my mind map on 13.02.2013

My mind map on that day aims to encompass the whole world, from nature to theory / intellect, from processes to randomness, from science and rational to occult, from life to death and includes also the Unknown as a big black hole. Within this diagrammatic structure, my art is symbolically depicted as a big canvas lying on the desert soil surrounded by sand, sea, sound, music and the horizon. In the vertical position, the canvas is subjected to the law of gravitation that causes the flowing materials on it to slide down leading to gaps, folds and shifts - the preliminary states of entropy and like all tectonic processes on Earth and presumably in the entire Universe - thus my canvas is also a window into a bigger something / the whole and is a world in itself.

2d Day

Travel with a Text

Journey on the District Line


Text on the tube was 'A Protest Against Forgetting' with Gavin Wade interviewing Hans-Ulrich Obrist, a Swiss curator and a former Director of International Projects at the Serpentine Gallery in London.


'A Protest Against Forgetting'
                                                                                                                                                         Hans-Ulrich Obrist's position on curating

- An exhibition is a complex dynamic system, an ongoing conversation. For me, an exhibition is always a performance space, rather than a space of representation.

- Out of the conversation, I started to organize an exhibition in my kitchen - in a more clandestine context.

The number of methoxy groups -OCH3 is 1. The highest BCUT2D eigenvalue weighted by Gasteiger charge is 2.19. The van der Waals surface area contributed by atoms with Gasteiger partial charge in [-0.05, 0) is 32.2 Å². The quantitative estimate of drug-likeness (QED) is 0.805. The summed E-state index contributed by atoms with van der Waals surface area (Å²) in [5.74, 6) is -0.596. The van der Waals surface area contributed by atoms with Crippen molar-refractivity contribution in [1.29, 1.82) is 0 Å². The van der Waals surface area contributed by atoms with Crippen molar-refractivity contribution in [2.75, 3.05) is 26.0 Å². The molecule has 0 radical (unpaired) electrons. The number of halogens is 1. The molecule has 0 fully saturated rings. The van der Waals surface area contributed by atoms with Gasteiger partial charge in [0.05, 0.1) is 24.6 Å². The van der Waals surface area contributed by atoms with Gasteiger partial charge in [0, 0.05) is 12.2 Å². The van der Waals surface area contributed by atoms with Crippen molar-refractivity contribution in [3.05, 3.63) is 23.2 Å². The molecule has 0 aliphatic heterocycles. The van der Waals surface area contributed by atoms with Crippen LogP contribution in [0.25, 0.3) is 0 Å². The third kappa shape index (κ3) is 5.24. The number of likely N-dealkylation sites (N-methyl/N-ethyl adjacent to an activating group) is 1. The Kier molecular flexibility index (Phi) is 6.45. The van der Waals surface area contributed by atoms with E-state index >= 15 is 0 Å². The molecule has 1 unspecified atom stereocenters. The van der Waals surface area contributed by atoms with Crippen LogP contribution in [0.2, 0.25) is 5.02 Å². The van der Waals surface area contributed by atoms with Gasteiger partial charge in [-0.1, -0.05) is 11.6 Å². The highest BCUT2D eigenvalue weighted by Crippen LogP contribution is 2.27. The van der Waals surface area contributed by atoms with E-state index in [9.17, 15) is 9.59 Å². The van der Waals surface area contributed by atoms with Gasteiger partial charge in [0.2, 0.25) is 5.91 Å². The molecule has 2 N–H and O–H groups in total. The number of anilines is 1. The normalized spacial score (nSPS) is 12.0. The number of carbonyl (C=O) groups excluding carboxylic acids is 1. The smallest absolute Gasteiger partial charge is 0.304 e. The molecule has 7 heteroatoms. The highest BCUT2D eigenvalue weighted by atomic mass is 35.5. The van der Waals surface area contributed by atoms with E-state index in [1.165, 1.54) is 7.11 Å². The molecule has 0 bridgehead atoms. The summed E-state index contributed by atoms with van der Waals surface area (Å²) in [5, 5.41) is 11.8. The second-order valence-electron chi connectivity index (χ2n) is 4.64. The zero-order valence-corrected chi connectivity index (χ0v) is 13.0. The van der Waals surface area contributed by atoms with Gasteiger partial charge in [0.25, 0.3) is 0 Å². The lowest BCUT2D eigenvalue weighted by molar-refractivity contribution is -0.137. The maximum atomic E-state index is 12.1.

- What I've been doing has always been an infinite conversation and nothing else, really.

- Interesting works of art develop a dynamic form of standstill.

- If we want to understand the forces which are effective in the visual arts than we have to look at what happens in other landscapes (science, mathematics, architecture etc.) 

- The interview is a compelling element in my curatorial practice, which verges on the role of the archiving artist - absorbing and sharing the knowledge of curators, artists, and other creative practitioners.

- It's very much about a post-planning condition. It's a way of being an ongoing flaneur.

- The curator should be invisible, behind the scene.

Tutorial with students from the Hovering 6th Form College


The one-to-one tutorial with the student, Sunaina Patel, from the Hovering 6th Form College highlighted the other side of the tutorial processes and gave me an opportunity to proof my ability to be a responsible and attentive mentor / listener to a younger aspiring artist in the making.


3d Day


with Anna Baker, Holly Stevenson and Scott Mason

in WOODMILL GP, 6-8 Drummond Rd, Bermonsey, LondonSE16 4BU


 Some MFA students from Anna Baker's group exhausted after the intense 3-days long 'Art parlour' experience

The 3 days long, off-site project 'Art Parlour' differed from the usual studio practice routine as it aimed to broaden one's mind by ways of expanding the boundaries of the own perception of the London Art ecology, equally, strengthening  the sense of community in the group through the same experiences during this 3-days' long event.  For me personally, the investigation of the London Art ecology was highlighted by the artist talk with Dean Kenning and my interview with the 6-form college student, Sunaina Patel. They both are quite characters and artistically gifted, being at different moments in their life and art carrier. Dean is an established artist with an enormous treasure of work and experience and Sunaina is a very young student, just starting to explore and develop her artistic potential. I wish her the best for her application to the Foundation Course: Art&Design at Camberwell. Unfortunately, the very intense and time-consuming 'Art parlour' off-site project and its follow-up: the presentation of findings a week later, coincided with the Assessment preparation and, above all, with my own project, the sculpture-installation 'The Unbearable Lightness of Being'; with the consequence that this work was interrupted in its natural progression and not finished.